It all depends on what type of soy you consume. As we will see, not all soy is made the same way. However, when studies on this plant are made and released to the public, there is not clear distinction as to the type of soy used. Generally, they show negative effects of its consumption. In this article, I want to share with you my perspective. So again, let’s ask the question: Is Soy Really Bad for You?
The other day, I was ordering a matcha tea with organic soy milk at a local coffee shop when my friend freaked out and said: “You shouldn’t! Soy is so bad for you!” I still ordered it because I have long reflected on the topic and understand that as much of a bad rap soy has, it has helped me balance my fiery Pitta dosha.
WHAT IT IS
Soy is a good source of protein, vitamin C, folate, fiber, calcium, iron, magnesium phosphorus, potassium and tiamin. It is also abundant of phytoestrogens (compounds found in plants that play a similar role to estrogen). It is known that even moderate amounts of phytoestrogens can produce biological changes in our bodies.
Western science associates estrogen exposure to breast cancer, the conclusion has been made that soy then, will likely cause this condition. Traditionally, soy has been taken in natural fermented ways. Tempeh, miso, soy sauce, tamari, and some tofus are examples. Unfortunately, negative studies on soy use as the main sources of the plant soy isolate powders and other highly processed forms. These soy isoflavone supplements are untested new drugs that should be avoided by everybody.
JAPAN AND SOY
When I went to Japan, I was astonished to see how healthy most people looked. Specially in the small cities like Matsumoto, Nara, or Hikone, they really looked incredibly healthy. It was a big contrast with what you see in any Walmart in America. See, japanese people consume moderate amounts of soy DAILY. They have been doing it for thousands of years! But, they get it in whole and minimally processed forms that are easily digestible like cooked tofu, tempeh, and miso. Women in Japan have a very low incidence of breast cancer compared to wernern women. However, when they switched to the Western diet their rates of cancer increase.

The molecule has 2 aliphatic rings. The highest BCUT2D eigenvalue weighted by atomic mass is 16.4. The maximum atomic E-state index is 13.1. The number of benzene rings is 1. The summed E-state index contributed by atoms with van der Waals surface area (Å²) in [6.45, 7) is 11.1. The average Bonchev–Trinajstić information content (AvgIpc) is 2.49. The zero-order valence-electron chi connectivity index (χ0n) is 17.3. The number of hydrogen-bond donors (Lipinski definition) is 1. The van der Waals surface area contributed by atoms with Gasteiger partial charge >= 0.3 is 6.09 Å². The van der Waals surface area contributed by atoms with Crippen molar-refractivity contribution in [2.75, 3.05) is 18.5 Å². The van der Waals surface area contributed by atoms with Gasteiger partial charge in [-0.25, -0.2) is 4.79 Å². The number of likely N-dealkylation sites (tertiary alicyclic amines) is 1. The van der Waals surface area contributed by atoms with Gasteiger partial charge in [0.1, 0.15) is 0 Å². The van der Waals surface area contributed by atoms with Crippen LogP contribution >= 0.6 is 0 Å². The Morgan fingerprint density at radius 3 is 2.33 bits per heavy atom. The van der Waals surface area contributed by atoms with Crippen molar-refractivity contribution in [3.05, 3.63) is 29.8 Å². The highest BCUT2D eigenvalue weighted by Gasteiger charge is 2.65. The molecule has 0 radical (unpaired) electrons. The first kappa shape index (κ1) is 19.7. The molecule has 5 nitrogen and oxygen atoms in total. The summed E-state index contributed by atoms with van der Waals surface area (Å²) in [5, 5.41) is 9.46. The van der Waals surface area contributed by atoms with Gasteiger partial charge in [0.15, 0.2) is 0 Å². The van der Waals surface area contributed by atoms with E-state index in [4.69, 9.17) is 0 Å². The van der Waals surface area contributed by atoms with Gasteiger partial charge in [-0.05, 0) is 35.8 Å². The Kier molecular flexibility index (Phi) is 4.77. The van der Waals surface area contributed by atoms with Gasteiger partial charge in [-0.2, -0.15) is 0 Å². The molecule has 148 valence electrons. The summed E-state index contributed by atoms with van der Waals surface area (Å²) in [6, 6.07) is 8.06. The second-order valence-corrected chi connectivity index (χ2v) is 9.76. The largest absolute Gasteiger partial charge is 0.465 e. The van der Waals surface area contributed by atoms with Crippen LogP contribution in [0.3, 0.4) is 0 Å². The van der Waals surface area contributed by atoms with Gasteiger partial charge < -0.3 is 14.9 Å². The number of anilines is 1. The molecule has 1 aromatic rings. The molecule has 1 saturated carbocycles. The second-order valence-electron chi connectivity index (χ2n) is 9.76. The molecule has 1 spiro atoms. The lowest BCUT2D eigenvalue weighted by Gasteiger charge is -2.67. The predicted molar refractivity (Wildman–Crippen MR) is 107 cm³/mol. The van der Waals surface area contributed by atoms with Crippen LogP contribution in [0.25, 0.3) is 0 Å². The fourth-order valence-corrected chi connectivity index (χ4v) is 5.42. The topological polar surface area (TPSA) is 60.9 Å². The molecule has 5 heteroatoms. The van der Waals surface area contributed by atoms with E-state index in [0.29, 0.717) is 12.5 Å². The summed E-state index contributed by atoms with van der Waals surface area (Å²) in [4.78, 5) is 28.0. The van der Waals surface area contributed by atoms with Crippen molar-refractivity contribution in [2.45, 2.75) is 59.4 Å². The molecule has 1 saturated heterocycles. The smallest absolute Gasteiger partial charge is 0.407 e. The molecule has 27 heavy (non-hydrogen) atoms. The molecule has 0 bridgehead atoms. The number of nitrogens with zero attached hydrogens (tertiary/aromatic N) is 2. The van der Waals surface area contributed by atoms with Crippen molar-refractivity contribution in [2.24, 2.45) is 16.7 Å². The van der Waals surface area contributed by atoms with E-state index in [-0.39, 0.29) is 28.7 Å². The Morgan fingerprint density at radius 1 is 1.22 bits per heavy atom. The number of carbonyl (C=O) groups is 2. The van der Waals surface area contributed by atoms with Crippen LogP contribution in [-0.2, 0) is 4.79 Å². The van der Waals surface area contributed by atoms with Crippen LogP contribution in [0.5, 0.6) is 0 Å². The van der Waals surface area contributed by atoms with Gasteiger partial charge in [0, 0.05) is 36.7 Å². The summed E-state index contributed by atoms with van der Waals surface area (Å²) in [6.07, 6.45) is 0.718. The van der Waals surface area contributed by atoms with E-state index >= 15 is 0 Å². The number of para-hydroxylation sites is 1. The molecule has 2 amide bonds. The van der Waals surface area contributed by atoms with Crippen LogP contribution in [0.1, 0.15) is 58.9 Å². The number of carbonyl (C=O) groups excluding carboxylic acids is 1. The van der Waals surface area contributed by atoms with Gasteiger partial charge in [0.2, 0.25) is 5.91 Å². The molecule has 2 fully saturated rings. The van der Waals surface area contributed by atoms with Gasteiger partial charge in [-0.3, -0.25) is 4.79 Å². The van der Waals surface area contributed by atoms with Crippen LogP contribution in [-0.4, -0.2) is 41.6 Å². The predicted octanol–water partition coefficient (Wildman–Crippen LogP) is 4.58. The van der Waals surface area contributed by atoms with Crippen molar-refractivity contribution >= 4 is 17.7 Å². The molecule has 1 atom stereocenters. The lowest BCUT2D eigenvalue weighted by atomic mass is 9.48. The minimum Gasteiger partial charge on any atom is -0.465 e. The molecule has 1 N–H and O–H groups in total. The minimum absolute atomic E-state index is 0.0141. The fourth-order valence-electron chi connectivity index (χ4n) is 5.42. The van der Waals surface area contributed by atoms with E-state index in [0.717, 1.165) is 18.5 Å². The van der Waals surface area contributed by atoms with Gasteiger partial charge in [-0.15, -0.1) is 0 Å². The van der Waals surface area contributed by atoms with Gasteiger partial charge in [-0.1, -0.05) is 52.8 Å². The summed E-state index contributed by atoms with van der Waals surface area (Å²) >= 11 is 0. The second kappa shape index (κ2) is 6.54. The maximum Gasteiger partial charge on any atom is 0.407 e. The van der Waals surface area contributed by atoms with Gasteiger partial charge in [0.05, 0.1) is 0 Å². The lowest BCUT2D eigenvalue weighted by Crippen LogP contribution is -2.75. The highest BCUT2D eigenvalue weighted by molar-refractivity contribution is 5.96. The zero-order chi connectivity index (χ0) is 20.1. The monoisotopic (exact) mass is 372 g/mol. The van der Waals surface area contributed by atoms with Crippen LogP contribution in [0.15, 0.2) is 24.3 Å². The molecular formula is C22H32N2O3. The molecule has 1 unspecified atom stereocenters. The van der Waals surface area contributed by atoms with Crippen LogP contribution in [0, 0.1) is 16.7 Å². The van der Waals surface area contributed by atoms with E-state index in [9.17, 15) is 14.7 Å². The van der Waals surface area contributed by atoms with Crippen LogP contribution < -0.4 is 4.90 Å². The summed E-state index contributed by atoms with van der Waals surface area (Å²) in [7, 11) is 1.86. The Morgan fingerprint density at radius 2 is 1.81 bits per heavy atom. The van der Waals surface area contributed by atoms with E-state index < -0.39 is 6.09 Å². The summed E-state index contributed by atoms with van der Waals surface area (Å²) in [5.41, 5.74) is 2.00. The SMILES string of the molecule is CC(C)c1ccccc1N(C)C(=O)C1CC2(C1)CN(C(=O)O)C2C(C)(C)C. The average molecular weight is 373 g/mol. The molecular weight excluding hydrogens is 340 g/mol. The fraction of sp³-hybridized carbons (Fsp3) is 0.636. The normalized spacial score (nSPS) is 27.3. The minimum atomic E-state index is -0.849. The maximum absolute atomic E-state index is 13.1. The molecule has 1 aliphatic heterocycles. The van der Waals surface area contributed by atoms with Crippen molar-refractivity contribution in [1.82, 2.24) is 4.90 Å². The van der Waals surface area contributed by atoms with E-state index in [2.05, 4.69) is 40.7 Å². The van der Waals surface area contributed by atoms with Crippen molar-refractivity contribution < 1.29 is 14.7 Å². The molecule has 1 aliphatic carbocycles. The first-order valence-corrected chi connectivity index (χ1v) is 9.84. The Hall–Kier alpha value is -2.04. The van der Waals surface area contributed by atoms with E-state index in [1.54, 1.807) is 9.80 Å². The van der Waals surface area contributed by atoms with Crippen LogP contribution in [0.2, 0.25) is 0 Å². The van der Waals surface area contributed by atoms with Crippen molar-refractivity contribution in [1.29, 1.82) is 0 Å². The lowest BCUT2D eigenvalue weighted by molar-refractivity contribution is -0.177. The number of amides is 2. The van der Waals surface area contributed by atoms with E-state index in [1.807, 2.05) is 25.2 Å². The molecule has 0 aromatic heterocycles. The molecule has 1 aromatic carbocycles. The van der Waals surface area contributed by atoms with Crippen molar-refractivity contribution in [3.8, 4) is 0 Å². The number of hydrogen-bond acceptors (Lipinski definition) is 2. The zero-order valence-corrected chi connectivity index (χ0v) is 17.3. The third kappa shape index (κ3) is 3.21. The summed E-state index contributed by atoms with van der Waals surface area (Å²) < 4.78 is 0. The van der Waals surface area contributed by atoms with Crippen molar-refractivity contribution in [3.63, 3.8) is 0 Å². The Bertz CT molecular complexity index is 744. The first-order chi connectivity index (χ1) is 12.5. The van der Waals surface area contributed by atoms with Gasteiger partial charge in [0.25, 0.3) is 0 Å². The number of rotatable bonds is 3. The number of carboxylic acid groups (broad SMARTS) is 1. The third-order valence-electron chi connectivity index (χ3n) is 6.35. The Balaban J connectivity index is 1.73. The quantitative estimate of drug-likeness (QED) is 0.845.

WE MIGHT BE OVERDOING IT HERE
Soy in minimally processed and cooked forms with spices is believed to be good for cardiovascular health, osteoporosis, and particularly beneficial for menopausal women due to its isoflavone levels. Soy may increase fertility, reduce cholesterol, and even regulate cell growth which can help prevent some cancers.
Sadly, the consumption of highly processed derivatives and forms of soy has dramatically increased in the past years. You find it as the main ingredient in many processed veggie “meats”, protein shakes, and even baby formulas. We noticed how healthy Japanese people were by eating soy and figured More is Better. Then, instead of using the whole forms of soy traditionally eaten by them, we isolated their “active” ingredients. As a result, instead of getting “healthier”, soy was found to be harmful for the hormonal system and was erroneously linked to breast cancer. It is concerning that americans are eating way too much highly processed soy.
WHOLE IS BETTER
I think modern medicine is trying to play God. Nature made soy a certain way, including inactive ingredients. By isolating, processing, and concentrating the “active” compounds of plants, we are playing with fire. I believe if this process is replicated with widely accepted healthy foods like spinach or kale, we would be finding also negative effects on humans. Less is more many times.
AYURVEDA AND SOY
Ayurveda advocates for a vegetarian diet and soy can be a wonderful addition to a vegan or vegetarian approach. Just make sure that you get it organic, non GMO, and in minimally processed forms. I suggest fermented forms like tempeh or miso if you are having a poor Agni or digestive fire. Regardless if you are a man or a woman it can support hormonal balance and provide you with excellent health benefits if you eat small amounts of it every day. Also, it is good to cook it with mild spices like ginger to render it more digestible.
I honestly think soy is a food that has been treated unfairly. It is safe to eat it if we respect nature and consume it as whole as possible. My favorite forms are Tofu, Tempeh and Soy Milk. In fact, I make a delicious scrambled “eggs” breakfast recipe which my hubby loves! Check it out here.
Let me know what you think in the comment section below! 🙂